A wife who was the sole shareholder of a corporation, but who was not involved in any aspect of the management or operations of the company, was nonetheless held to be a responsible person under Tax Law § 1131(1) and was personally liable for the company’s sales tax liability. Matter of Jessie Luongo, DTA Nos. 822823 & 822517 (N.Y.S. Div. of Tax App., Apr. 28, 2011).
Tax Law § 1131(1) provides that persons required to collect sales and use tax shall include, among other persons, any officer, director, or employee of a corporation, or any member of a partnership or limited liability company. Tax Law § 1133(a) imposes personal liability on any individual required to collect tax under § 1131(1).
the question of responsibility hinged on whether the individual had or could have had sufficient authority and control over the affairs of the corporati on to be considered responsible for the ensuing ta x liabilities.
Mrs. Luongo was the sole shareholder of Fifth Avenue Corporation, a company formed to acquire the assets of a bankrupt holding company that had operated the Tuscan Grill restaurant in Manhattan, of which her husband had been the CEO. As a condition of the creditors’ approval of the acquisition of the assets of the bankrupt company by Fifth Avenue, the creditors required that Mrs. Luongo’s husband not be a shareholder in the acquiring company. Mrs. Luongo became the sole shareholder of Fifth Avenue, but upon its formation, she immediately appointed her husband as the sole board member, and he appointed himself as president, treasurer, and secretary of the company. As the sole officer and board member, Mrs. Luongo’s husband was the sole signatory on Fifth Avenue’s bank accounts, hired and fired all of the employees, and was in charge of the management and operations of the corporation. He was identified by the company in correspondence with the Department as a responsible person for sales tax purposes. Mrs. Luongo did not participate in the business or operations of Fifth Avenue.
On audit, the Department determined that the company had underreported gross sales on its sales tax returns, and issued assessment notices for sales tax to both the company and Mrs. Luongo. The Department claimed that as the sole owner of the Fifth Avenue Corporation, Mrs. Luongo was a responsible person, and was therefore personally liable for the company’s sales tax liability. Mrs. Luongo argued that she was not personally liable because she was not an officer or employee, and had no involvement in the company’s business operations.
The ALJ, citing Matter of Ianniello, DTA Nos. 805106 & 806698 (N.Y.S. Tax App. Trib., Nov. 25, 1992), held that the question of responsibility hinged on whether the individual had or could have had sufficient authority and control over the affairs of the corporation to be considered responsible for the ensuing tax liabilities. The ALJ agreed that the facts that Mrs. Luongo had no signatory authority over the company’s bank accounts, did not sign any tax returns for the company, and was never involved in the operations of the company, were important facts to consider. Nonetheless, the ALJ found that as the sole shareholder, Mrs. Luongo had a fiduciary duty to the corporation and the legal authority to act for it in complying with the sales tax laws.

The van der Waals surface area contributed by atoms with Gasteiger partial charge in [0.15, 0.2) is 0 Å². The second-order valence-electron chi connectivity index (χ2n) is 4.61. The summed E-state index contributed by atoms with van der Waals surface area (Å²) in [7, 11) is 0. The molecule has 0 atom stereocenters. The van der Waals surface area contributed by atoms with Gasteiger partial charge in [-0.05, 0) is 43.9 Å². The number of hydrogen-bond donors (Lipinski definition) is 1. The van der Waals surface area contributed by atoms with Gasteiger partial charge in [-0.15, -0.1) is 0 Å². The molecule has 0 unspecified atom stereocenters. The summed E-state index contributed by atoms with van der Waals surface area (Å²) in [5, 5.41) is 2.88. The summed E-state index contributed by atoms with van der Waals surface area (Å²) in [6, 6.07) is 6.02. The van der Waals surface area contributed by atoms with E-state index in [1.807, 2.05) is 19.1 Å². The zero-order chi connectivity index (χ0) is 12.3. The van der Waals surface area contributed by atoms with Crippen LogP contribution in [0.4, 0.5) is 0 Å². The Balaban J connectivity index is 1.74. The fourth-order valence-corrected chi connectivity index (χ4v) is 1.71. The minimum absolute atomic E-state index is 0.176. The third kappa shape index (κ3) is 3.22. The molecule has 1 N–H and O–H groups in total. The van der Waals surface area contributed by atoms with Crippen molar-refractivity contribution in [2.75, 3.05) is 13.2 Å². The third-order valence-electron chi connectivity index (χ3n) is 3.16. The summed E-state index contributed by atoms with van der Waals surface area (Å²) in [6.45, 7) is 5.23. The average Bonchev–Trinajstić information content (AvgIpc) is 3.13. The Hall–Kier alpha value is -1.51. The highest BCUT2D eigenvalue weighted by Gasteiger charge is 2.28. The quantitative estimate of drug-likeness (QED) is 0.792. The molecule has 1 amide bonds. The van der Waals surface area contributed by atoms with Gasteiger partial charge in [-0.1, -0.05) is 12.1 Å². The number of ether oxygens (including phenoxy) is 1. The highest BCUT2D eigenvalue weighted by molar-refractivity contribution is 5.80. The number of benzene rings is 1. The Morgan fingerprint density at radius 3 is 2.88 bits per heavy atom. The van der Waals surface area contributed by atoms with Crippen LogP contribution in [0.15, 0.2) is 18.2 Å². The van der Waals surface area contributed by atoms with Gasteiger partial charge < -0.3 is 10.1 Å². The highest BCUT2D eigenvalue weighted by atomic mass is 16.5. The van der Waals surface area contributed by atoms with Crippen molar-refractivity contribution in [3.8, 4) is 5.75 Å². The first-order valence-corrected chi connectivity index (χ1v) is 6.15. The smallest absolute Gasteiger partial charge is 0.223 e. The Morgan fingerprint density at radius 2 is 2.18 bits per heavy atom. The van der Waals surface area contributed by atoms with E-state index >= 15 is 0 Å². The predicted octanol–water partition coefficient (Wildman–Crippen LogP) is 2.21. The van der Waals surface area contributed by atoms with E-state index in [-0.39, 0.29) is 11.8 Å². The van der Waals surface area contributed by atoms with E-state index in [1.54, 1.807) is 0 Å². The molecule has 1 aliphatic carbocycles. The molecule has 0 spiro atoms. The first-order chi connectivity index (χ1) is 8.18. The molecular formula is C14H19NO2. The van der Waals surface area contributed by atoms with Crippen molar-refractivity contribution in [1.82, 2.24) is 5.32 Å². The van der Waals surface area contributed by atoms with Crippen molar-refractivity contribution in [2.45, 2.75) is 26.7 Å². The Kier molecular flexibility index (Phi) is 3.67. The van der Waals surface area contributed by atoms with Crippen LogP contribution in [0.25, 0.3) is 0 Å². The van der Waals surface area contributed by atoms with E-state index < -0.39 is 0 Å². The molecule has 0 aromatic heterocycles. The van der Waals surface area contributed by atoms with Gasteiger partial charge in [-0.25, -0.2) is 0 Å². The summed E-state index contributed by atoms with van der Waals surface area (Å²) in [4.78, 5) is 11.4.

(“[P]etitioner’s duty as the sole shareholder did not cease at the appointment of the board, and at all times, she had the authority and control, by mere virtue of her complete ownership, to oversee the decisions of [her husband] in the running of Fifth Avenue, or act to remove him if he was not acting in the best interest of the corporation.”) The ALJ also found Mrs. Luongo’s testimony lacked credibility, and noted that by designating her as the sole shareholder, she and her husband had managed to avoid the Bankruptcy Court’s ruling that it would not approve the sale if her husband was a shareholder. The ALJ held that Mrs. Luongo was personally liable for the company’s sales tax liability.
Additional Insights. Although not binding precedent, the ALJ’s decision illustrates the Department’s policy of creating a “per se” personal liability for the sole owner of a corporation, whether or not the individual chooses to participate in the business operations. As the ALJ noted, it is often the case that in closely held family businesses, a family member who is a sole shareholder may take a hands-off approach and appoint a spouse or other close family member to run the company, but that does not relieve the shareholder of his or her fiduciary duty to oversee the running of the company. Although the determination of whether an individual is responsible for a corporation’s tax collection obligations is inherently a factbased one, in cases where a corporation has only one owner, it is likely that sole ownership of a business gives the owner the requisite authority and control over the corporation’s affairs to be personally liable for the corporation’s sales tax liability.